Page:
A day after a crisis meeting here failed to break the deadlock over Kashmir, India and Pakistan both warned they were prepared for war if the conflict in the disputed Himalayan region worsened.

Indian Prime Minister Atal Bihari Vajpayee, addressing front-line troops in Kargil today, said India would not relent until hundreds of guerrillas occupying strategic heights inside Indian territory were beaten back into Pakistan.

"We want peace, but we are also keeping ourselves ready for war," Press Trust of India quoted Vajpayee as saying.

Artillery shells hit a village about a mile from the helipad where Vajpayee landed today for the start of a two-day visit to Kashmir.

In nearby mountains, Indian troops backed by air power continued high-altitude battles to try to sweep the guerrillas from their vantage points.

Vajpayee said Pakistan had betrayed India after signing the Lahore Declaration in February aimed at improving relations. He said Pakistan had annexed Indian territory, violating the Line of Control established in 1972.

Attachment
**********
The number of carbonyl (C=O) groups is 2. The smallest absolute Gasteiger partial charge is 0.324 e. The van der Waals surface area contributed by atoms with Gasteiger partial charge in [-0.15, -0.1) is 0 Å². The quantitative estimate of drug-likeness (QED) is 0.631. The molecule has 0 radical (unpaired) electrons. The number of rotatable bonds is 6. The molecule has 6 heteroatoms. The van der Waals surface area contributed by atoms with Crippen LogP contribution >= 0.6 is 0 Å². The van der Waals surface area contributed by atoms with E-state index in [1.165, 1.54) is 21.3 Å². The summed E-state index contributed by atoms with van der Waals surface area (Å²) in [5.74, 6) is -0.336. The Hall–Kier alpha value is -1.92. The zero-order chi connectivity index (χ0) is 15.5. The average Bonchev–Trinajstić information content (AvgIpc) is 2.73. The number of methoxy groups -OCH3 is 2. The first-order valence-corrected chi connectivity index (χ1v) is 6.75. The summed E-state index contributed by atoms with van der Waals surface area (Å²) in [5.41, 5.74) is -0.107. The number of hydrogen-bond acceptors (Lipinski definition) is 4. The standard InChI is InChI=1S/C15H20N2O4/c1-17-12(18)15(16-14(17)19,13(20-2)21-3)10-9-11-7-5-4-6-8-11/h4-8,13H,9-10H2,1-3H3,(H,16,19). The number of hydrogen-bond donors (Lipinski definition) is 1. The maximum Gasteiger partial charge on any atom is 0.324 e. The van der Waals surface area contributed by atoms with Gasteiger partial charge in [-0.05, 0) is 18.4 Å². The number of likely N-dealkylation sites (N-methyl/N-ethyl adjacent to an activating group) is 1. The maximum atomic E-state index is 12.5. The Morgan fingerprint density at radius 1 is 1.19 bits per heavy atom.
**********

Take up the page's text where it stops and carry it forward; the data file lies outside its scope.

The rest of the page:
Pakistan's Foreign Minister Sartaj Aziz argued that the frontier was not clearly delineated in snowy mountainous areas, and should be clearly marked on the ground. But India dismissed the proposal as a coverup for a land grab by Pakistani-backed infiltrators.

Aziz had said after Saturday's frosty exchanges with Indian leaders that he believed there would be no further intensification of the conflict.

But back in Islamabad today, he said, "In sum, we want peace, but if war is imposed on us we have the capability to defend ourselves and our vital national interests."

In Punjab state, United News of India reported people were streaming out of border towns close to the city of Amritsar, fearing war.